Allan, Jordan, 12 January 2017. A beam circulated for the first time in the pioneering SESAME synchrotron at 18:12 (UTC+3) yesterday. The next step will be to store the beam.
This is an important milestone on the way to research getting underway at the first light-source laboratory in the Middle East. SESAME was established under the auspices of UNESCO before becoming a fully independent intergovernmental organisation in its own right in 2004. SESAME’s Members are Bahrain, Cyprus, Egypt, Iran, Israel, Jordan, Pakistan, the Palestinian Authority and Turkey. Its mission is to provide a world-class research facility for the region, while fostering international scientific cooperation. The first call for proposals to carry out research at SESAME was recently issued.
“This is a very proud moment for the entire SESAME community,” said Professor Khaled Toukan, SESAME Director. “SESAME is now opening for business.”
SESAME, which stands for Synchrotron-light for Experimental Science and Applications in the Middle East, is a light-source; a particle accelerator-based facility that uses electromagnetic radiation emitted by circulating electron beams to study a range of properties of matter. Experiments at SESAME will enable research in fields ranging from medicine and biology, through materials science, physics and chemistry to healthcare, the environment, agriculture and archaeology.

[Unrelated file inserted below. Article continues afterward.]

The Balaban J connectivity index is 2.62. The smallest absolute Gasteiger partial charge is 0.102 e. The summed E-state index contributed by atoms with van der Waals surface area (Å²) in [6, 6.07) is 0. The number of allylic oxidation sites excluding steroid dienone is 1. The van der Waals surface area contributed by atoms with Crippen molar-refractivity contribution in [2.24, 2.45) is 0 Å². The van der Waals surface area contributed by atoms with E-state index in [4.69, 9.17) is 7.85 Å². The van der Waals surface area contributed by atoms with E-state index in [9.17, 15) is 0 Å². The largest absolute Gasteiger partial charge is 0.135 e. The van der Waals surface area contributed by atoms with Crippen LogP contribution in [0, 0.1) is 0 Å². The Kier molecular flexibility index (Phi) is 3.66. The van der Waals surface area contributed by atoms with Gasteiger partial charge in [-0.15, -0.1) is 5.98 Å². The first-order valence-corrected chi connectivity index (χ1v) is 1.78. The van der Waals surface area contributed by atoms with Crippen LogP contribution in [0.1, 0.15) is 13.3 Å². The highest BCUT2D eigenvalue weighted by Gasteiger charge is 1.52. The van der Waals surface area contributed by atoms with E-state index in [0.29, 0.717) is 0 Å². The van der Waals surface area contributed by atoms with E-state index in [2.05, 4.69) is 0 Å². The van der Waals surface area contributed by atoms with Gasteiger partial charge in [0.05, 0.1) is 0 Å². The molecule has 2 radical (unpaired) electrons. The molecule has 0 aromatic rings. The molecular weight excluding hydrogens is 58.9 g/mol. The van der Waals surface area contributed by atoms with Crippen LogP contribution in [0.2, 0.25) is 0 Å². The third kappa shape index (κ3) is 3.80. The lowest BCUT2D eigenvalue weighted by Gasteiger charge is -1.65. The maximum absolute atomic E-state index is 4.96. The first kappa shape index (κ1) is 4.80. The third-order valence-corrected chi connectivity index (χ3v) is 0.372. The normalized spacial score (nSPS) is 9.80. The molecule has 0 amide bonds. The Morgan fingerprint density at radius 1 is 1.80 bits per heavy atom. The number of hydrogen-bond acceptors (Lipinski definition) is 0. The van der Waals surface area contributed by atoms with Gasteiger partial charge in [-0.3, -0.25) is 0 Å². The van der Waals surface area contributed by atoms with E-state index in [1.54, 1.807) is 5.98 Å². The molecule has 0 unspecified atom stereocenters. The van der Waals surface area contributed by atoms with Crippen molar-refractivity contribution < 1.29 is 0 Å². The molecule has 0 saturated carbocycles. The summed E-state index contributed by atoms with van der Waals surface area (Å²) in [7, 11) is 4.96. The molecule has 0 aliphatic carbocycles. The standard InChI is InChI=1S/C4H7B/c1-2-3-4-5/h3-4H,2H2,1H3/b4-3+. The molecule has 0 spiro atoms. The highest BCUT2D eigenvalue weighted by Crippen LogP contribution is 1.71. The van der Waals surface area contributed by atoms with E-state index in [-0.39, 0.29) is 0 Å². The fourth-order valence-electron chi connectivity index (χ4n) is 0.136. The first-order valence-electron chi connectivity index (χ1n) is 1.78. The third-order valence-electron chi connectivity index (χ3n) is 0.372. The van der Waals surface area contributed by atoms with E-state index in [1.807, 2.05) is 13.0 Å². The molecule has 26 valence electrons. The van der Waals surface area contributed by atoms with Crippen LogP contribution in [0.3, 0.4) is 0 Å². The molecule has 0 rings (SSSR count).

Today’s milestone follows a series of key events, including the establishment of a Middle East Scientific Collaboration group in the mid-1990s. This was followed by the donation of the BESSY1 accelerator by the BESSY laboratory in Berlin. A refurbished and upgraded BESSY1 now serves as the injector for the new SESAME main ring, which is a competitive third-generation light source built by SESAME with support from the SESAME Members themselves, the European Commission, CERN and Italy.
“This is a great day for SESAME,” said Professor Sir Chris Llewellyn-Smith, President of the SESAME Council. “It’s a tribute to the skill and devotion of the scientists and decision-makers from the region who have worked tirelessly to make scientific collaboration between countries in the Middle East and neighbouring regions a reality.”
The first circulating beam is an important step on the way to first light, which marks the start of the research programme at any new synchrotron light-source facility, but there is much to be done before experiments can get underway. Beams have to be accelerated to SESAME’s operating energy of 2.5 GeV. Then the light emitted as the beams circulate has to be channelled along SESAME’s two day-one beam lines and optimised for the experiments that will take place there. This process is likely to take around six months, leading to first experiments in the summer of 2017.>
In the meantime, scientists wishing to carry out research at SESAME are encouraged to submit their proposals following the procedure described at http://www.sesame.org.jo/sesame/component/content/article/85-uncategorised/440- cfp.html.